Erica Olmsted-Hawala (short bio)
U.S. Census Bureau, Center for Survey Measurement, United States
Sunday, 22 June 2014, 14:00 - 17:30
Learn how to moderate usability tests using research based think-aloud protocols that work
Think-aloud protocols are the primary technique used by usability professionals when conducting usability tests. The reason for using think-aloud protocols is because the test administrator cannot observe what the user is thinking. The usability professional hopes to get an understanding of the users expectations and expressions of surprise when things don't go as expected. As users think aloud, they give a running commentary of their thought-action process. It is the role of the test administrator to listen to what the user is saying and watch what the user is doing. From the users’ verbalizations, the test administrator gets a better understanding of where the user experiences difficulties and what the user problems are with the interface.
However, there are many different variants of think-aloud protocols that practitioners use, and research has shown that the type of think-aloud protocol in use effects the type of data that is collected.
This tutorial will introduce students to what is meant by think-aloud protocols. In this context, "protocol" is used to mean a method or a set of constraints -- what is the user supposed to do while thinking aloud and what is the test administrator allowed to say or not say.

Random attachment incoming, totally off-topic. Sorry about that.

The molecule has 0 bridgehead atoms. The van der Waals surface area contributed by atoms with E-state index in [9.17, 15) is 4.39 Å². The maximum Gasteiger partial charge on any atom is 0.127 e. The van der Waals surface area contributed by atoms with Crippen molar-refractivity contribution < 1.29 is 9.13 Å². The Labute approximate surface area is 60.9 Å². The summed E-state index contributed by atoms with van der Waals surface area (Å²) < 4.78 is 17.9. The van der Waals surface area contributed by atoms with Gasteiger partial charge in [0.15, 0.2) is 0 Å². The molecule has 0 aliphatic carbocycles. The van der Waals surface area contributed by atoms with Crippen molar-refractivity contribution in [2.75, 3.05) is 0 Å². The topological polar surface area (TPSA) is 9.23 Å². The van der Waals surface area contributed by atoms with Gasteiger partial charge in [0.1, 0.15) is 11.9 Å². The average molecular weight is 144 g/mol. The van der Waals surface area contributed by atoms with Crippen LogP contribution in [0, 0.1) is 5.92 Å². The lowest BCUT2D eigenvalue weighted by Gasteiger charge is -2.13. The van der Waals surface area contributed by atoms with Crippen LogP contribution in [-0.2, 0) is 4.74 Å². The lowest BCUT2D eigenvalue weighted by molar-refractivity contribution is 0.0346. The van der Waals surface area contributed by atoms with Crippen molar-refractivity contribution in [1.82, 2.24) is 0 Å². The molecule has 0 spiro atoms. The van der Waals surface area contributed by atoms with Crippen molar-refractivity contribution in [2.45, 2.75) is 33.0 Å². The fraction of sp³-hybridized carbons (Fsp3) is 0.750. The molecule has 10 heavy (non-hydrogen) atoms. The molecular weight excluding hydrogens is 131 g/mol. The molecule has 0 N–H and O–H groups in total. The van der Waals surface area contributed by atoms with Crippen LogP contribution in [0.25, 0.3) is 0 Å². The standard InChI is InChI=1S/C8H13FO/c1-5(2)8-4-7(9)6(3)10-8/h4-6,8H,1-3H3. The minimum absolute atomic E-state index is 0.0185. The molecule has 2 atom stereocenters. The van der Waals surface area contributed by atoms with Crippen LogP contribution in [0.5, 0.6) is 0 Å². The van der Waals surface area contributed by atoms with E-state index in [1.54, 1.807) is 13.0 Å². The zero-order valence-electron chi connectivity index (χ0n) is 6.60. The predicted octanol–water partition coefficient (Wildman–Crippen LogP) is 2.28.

The tutorial will highlight some of the primary variants in use today and include relevant research on instances when one variant might be more appropriate than another.
There will be time for students to practice administering different think-aloud protocols, and discuss ways to review the type of data that was collected.
In the tutorial students will learn of the experimental work on think-aloud protocols as well as the importance of using research driven think-aloud protocols when conducting usability studies.
The tutorial will cover:
Primarily usability practitioners, those new to the field and those who have been in the field and need a re-fresh on think-aloud strategies, user experience (UX) designers, UX enthusiasts, but also those interested in cognitive testing, web developers, technical writers, and to some extent, survey methodologists.
Erica Olmsted-Hawala has over 12 years of experience in usability testing at the US Census Bureau where she works on usability evaluations of Web-based surveys and the data-rich Website that highlights Census information. She frequently leads usability studies on different facets of the Website and Web-based surveys, using the think-aloud protocol to elicit useful feedback from real users of the products.
Erica has presented research at national and international conferences and published in peer-reviewed journals. She has peer-reviewed articles in the following places: International Journal of Human-Computer Interaction, Journal of Usability Studies, Proceedings of CHI2010, and Proceedings of HCII2013. She has led a number of research projects, two of which have focused on think-aloud methodology. The results of this research have been presented at international conferences as well as in a webinar.
Erica Olmsted-Hawala received her Masters degree in Technical Communication from the University of Central Florida. She designed her own BA at St. Olaf College in Minnesota incorporating strands from the fields of Literature and Women's Studies.